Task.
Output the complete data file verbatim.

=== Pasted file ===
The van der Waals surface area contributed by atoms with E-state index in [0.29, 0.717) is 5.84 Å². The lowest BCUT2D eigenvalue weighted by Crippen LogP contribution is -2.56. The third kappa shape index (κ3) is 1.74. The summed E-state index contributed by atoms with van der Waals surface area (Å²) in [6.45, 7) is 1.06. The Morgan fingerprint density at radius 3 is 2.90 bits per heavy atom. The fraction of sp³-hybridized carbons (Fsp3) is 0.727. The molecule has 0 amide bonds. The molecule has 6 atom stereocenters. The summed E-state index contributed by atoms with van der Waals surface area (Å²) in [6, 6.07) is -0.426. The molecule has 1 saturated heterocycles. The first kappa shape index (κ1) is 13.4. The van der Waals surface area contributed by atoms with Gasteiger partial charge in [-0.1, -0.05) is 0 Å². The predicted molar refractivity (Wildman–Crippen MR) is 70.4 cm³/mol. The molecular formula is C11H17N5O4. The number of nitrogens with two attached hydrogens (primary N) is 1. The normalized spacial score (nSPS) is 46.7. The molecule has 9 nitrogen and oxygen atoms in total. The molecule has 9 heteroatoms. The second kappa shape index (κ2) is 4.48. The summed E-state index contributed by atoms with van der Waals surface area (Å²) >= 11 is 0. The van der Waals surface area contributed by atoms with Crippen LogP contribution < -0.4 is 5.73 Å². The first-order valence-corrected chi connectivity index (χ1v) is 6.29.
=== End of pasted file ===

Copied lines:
The van der Waals surface area contributed by atoms with E-state index in [0.29, 0.717) is 5.84 Å². The lowest BCUT2D eigenvalue weighted by Crippen LogP contribution is -2.56. The third kappa shape index (κ3) is 1.74. The summed E-state index contributed by atoms with van der Waals surface area (Å²) in [6.45, 7) is 1.06. The Morgan fingerprint density at radius 3 is 2.90 bits per heavy atom. The fraction of sp³-hybridized carbons (Fsp3) is 0.727. The molecule has 0 amide bonds. The molecule has 6 atom stereocenters. The summed E-state index contributed by atoms with van der Waals surface area (Å²) in [6, 6.07) is -0.426. The molecule has 1 saturated heterocycles. The first kappa shape index (κ1) is 13.4. The van der Waals surface area contributed by atoms with Gasteiger partial charge in [-0.1, -0.05) is 0 Å². The predicted molar refractivity (Wildman–Crippen MR) is 70.4 cm³/mol. The molecular formula is C11H17N5O4. The number of nitrogens with two attached hydrogens (primary N) is 1. The normalized spacial score (nSPS) is 46.7. The molecule has 9 nitrogen and oxygen atoms in total. The molecule has 9 heteroatoms. The second kappa shape index (κ2) is 4.48. The summed E-state index contributed by atoms with van der Waals surface area (Å²) >= 11 is 0. The van der Waals surface area contributed by atoms with Crippen LogP contribution < -0.4 is 5.73 Å². The first-order valence-corrected chi connectivity index (χ1v) is 6.29.